February 10, 2019
Thinking about starting my own science blog. Any tips and tricks for a communication newbie #scicomm ?
— Marion Claireaux (@ClaireauxMarion) July 5, 2018
This question is one that appears frequently on social media, is discussed among graduate students, and at times a required component of some science courses for undergraduate students. And there are several sources out there to help individuals start a science blog, such as the Science Blogging 101 post from Sarah Boon and a comparison of blogging sites by startbloggingonline.com.
Although blogs still have some popularity and new blogs continue to be established, other blogs are signing off. The Guardian’s science blog network shut down in August 2018, as did this blog:
This will be the final post from Scicurious. https://t.co/dbDp21XJnm
— Science News (@ScienceNews) December 26, 2018
In her article announcing the closure of her Scicurious blog, Bethany Brookshire states, “Blogs are no longer one single thing where people do one single thing (if they ever were at all). Blogs aren’t a way to write a story. They aren’t a conversational tone. A blog is a platform. A place to do work with a more personalized take.” Bethany states that she used her blogs as her “on-the-job training in science journalism”. She continues, “I no longer mix opinion with summaries of scientific studies … I produce journalism, and I am a very different creature from the scientist who started blogging in 2008…”
Bethany is not the only person to use a blog to build experience and skills to then transition to a career in journalism. In 2017, Ed Young announced he was shutting down his Not Exactly Rocket Science blog at National Geographic. Ed states that Not Exactly Rocket Science was “where I honed my skills through nigh-daily practice, built my reputation, and taught myself how to do journalism.” Over time, he says “I began to self-identify as a journalist rather than a science communicator, my approach to blogging also changed. More and more of the posts were fully reported, and the writing style skewed closer and closer to what I’d write in paying publications.” You can read more on this topic at Is a Science Blog Still a Viable Path into Science Journalism?, where the author echos that “some viewed science blogging as an activity that could be taken up by anyone with sufficient expertise, regardless of formal training in journalism. In the last few years, however, science blogging has become increasingly professionalized.”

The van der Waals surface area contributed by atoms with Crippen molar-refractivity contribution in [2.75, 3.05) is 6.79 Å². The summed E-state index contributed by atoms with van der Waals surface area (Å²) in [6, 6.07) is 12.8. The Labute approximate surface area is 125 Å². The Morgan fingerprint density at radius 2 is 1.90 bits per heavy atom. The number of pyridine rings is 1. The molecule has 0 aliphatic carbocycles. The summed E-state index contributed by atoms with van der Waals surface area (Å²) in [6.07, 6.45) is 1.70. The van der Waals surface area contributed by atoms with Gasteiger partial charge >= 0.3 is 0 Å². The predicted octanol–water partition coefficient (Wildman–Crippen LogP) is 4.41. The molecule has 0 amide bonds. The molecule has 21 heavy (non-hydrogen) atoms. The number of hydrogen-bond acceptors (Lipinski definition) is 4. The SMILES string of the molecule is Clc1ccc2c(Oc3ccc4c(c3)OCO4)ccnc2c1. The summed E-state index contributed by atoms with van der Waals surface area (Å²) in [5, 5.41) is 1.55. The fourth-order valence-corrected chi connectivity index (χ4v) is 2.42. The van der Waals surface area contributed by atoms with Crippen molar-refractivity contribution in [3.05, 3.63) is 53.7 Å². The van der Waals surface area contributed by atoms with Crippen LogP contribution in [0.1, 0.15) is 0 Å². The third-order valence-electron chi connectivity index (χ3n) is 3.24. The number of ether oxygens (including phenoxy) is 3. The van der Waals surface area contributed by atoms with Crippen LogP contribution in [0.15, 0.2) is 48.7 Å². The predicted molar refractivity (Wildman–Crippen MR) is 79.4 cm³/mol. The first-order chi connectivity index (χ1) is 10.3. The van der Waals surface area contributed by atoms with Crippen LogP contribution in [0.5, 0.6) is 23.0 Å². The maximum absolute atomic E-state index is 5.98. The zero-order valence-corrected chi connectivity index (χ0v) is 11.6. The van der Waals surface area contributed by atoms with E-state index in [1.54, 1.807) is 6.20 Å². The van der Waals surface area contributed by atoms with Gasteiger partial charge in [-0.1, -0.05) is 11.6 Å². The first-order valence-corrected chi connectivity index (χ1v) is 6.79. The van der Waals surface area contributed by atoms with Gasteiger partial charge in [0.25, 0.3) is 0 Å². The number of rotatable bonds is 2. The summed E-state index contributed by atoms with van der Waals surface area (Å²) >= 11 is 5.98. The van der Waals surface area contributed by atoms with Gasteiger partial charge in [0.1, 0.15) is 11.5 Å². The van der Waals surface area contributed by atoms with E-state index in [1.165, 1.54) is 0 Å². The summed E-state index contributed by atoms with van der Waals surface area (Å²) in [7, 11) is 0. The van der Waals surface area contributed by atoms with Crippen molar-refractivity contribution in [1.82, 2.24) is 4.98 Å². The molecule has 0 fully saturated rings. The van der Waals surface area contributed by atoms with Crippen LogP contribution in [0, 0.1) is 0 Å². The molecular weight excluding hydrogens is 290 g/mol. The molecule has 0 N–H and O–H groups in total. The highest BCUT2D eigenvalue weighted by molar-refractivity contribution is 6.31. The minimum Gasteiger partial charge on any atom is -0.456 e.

Certainly, there are several science bloggers out there that are not looking to transition to a career in journalism. A recent Nature Career Feature reports that “blogs continue to be an effective platform for communicating your science to major stakeholders — and the public.” The authors state that blogging “continues to play a major part in sparking collaborations, conveying crucial information and strengthening scientific communities.” Yet this Nature article cites an unpublished study of German scientists, finding that 15% had started a blog, but few updated it with any regularity. In fact, in the same study, nearly two-thirds of the 865 respondents said that a lack of time was a ‘great obstacle’ to any sort of science communication. Another concern connected to blogging is responding to the constant need for new content, which can take “tremendous discipline.” Additional risks include being subject to abuse (especially female bloggers), and the perception/value of the activity from academic colleagues (especially for faculty that are pre-tenure).
As an AGU blogger, I am occasionally asked for advice on blogging. Below are some of the points I share, adding to the wealth of suggestions out there.
Do some exploring online… Are there any blogs already out there on the topic/theme of what you would like to start? If not, are you sure there is an audience looking for a blog on topic “x”? I strongly recommend doing some guest blogging for other platforms with a wider audience. Until you’ve blogged, it’s difficult to realize how much time it will take, how much background research is necessary, how to find your “voice” online, etc. And I would recommend reading lots of lots of different types of blogs to get a sense of the variety of styles, tones, uses of images/video, etc., that are out there. In the end, it is an individual decision to start your own blog or to join an existing blogging community, but should be framed around an overarching goal for “why blog” to a listing of secondary objectives you as an author are hoping to achieve.
Something else to think about… is a blog really they medium you want to use to communicate? See this quote from Bethany Brookshire, and perhaps explore my blog post from last week on Starting a podcast? This might be the year.
“In the digital realm, though, evolution moves quickly. Now, there are more ways to communicate about science than ever before. Scientists and science communicators can directly give people their personal takes in many ways, from Twitter, YouTube, Instagram and Facebook to weekly newsletters and podcasts.” — Brookshire, This Blog is Dead. Long Live the Blog.